Let’s Listen to the U.S. Advisory Council on Human Trafficking


SEATTLE — Established by the Justice for Victims Trafficking Act (JVTA) on May 29, 2015, the U.S. Advisory Council on Human Trafficking consists of 11 human trafficking survivors. Appointed by President Barack Obama, the survivors who comprise the council directly advise and recommend policies based on their personal experiences, knowledge and expertise.

With this first-hand expertise, the U.S. Advisory Council on Human Trafficking provides recommendations on federal anti-trafficking policies to the President’s Interagency Task Force to Monitor and Combat Trafficking in Persons (PITF). This task force has a broad reach and includes 18 agencies such as the Department of State and the Federal Bureau of Investigation.

Susan Coppedge, Ambassador-at-Large for the Office to Monitor and Combat Trafficking in Persons at the U.S. Department of State, explains that many organizations struggle to identify victims and criminalize them instead. In her testimony before the Senate Foreign Relations Committee in 2015, she described how our criminal justice system could punish a 16-year-old girl for prostitution and then release her to the traffickers who exploited her in the first place. The Department of State outlines that the Council was created to strengthen and review federal policies and efforts that reflect best practices in anti-trafficking. People who were trafficked in the past can effectively help victims of human trafficking today.

In a special report to CNN, council member Evelyn Chumbow revealed how she was sent from Cameroon to the U.S. and endured nine years of domestic servitude and abuse. With the help of others, Chumbow received a Bachelor of Science degree in Homeland Security from the University of Maryland. Inspired after receiving an internship with Baker & McKenzie law firm, she partnered with the Thomson Reuters Foundation and ICE Foundation to help survivors embark upon successful professional careers. She knows first hand the overwhelming difficulties transitioning from victim to survivor, and said “no individual should be defined or pigeonholed by the worst thing that ever happened to them.” Therefore, her experience and the experiences of other survivors are crucial to assisting these agencies in providing resources, skills, education and jobs to victims.

On Oct. 18, 2016, the U.S. Advisory Council on Human Trafficking published its first report detailing recommendations on rule of law, public awareness, victim services, labor laws and grantmaking. Their first recommendation was that five government departments improve their training on all forms of human trafficking. Human trafficking is the fastest-growing criminal enterprise in the world, and law enforcement must receive comprehensive training on the specific forms of human trafficking. The council also recommended that survivors train law enforcement investigators and that the Club Owners Against Sexual Trafficking (COAST) program work with the council to improve training.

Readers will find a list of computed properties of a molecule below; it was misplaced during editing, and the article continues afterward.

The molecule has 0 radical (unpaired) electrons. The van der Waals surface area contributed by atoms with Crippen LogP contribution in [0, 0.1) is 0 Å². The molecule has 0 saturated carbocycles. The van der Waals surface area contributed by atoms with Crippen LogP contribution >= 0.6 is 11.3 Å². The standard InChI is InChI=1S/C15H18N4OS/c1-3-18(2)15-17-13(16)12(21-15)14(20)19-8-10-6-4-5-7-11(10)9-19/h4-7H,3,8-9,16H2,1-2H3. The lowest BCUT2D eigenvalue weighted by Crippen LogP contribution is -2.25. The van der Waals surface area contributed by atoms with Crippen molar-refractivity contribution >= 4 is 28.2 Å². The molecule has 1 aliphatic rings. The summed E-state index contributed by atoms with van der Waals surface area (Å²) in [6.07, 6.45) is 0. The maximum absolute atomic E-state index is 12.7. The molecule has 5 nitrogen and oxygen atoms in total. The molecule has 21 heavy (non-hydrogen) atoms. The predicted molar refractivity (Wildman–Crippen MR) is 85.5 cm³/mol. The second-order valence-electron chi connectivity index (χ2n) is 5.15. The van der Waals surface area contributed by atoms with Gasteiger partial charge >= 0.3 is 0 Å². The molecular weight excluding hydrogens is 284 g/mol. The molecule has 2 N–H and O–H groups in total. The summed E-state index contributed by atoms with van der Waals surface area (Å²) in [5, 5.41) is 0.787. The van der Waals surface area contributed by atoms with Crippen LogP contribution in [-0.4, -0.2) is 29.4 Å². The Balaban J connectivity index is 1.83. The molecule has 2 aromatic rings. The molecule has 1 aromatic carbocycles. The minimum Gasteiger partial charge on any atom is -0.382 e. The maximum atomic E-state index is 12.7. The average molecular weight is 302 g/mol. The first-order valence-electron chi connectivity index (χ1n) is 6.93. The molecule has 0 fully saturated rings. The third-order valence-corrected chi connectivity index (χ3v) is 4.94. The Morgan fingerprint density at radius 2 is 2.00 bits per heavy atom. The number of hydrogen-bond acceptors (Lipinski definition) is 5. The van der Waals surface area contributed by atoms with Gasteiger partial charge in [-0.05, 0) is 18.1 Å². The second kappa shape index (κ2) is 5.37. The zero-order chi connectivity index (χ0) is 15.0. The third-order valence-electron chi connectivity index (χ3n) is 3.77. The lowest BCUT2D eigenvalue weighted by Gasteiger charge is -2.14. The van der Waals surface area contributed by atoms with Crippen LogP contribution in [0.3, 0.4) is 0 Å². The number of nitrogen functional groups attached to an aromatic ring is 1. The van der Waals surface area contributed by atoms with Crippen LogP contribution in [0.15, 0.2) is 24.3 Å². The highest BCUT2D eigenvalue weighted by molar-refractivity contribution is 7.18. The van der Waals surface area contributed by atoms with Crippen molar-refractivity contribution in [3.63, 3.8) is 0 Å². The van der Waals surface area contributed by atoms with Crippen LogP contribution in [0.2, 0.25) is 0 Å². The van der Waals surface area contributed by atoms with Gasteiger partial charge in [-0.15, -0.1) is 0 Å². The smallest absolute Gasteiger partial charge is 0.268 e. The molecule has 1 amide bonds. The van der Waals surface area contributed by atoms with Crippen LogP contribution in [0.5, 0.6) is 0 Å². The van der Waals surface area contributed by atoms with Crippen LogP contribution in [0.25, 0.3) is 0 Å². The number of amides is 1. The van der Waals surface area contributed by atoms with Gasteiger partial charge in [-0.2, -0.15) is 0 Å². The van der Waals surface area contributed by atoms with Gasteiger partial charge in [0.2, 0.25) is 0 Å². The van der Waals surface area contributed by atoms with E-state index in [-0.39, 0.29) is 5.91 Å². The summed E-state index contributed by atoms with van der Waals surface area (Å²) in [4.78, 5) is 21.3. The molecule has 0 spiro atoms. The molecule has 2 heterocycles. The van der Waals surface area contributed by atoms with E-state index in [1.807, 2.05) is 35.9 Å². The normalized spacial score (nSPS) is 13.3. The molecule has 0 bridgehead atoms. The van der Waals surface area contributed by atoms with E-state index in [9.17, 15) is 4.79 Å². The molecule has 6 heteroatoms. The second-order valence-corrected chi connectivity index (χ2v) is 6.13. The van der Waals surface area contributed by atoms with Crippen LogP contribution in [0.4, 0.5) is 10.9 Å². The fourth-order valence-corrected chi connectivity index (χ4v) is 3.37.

Identifying the lack of training among professionals who interact with vulnerable children and adolescents, the council recommended that PITF agencies include a more diverse representation of survivors and represent all forms of human trafficking in public awareness efforts. Victims services should include housing, mental healthcare and other public services. The U.S. Advisory Council discovered that housing services are sometimes the only way for victims to escape trafficking. Its plans for future collaboration include revising language currently used in survivor services and working with regional offices of the U.S. Department of Health and Human Services (HHS) to develop a more holistic approach to victim identification.

Furthermore, the Department of Labor has identified industries with exploited, trafficked and vulnerable workers. (People can also research industry and company supply chains through ResponsibleSourcingTool.org.) The Council recommended collaboration with the DOL to establish survivor-informed training; increased investigations in hospitality, agriculture and construction by the DOL Wage and Hour Division; and the removal of age requirements and background checks for all employment assistance programs.

In December, then-President Obama declared January 2017 to be National Slavery and Human Trafficking Prevention Month. In fact, ending modern slavery is one of the few causes that achieves bipartisan support in Congress. In a speech addressing U.S. Republicans, U.K. Prime Minister Theresa May said, “We hope you will join us in cracking down on modern slavery.” The International Labor Organization estimates that modern slavery generates $150 billion every year.

By taking an adamant stance against modern slavery, President Trump can decrease the rewards human traffickers are reaping. One practical solution is to support the Reinforcing Education Accountability in Development (READ) Act, which was recently passed by the House of Representatives. Its goal is to increase global education, especially in vulnerable populations, which reduces opportunities for exploitation and prepares students for legal employment. By consulting with the U.S. Advisory Council on Human Trafficking, President Trump can make wise decisions to influence the global economy as well as improve the lives of many Americans.

Andy Jung

Photo: Flickr


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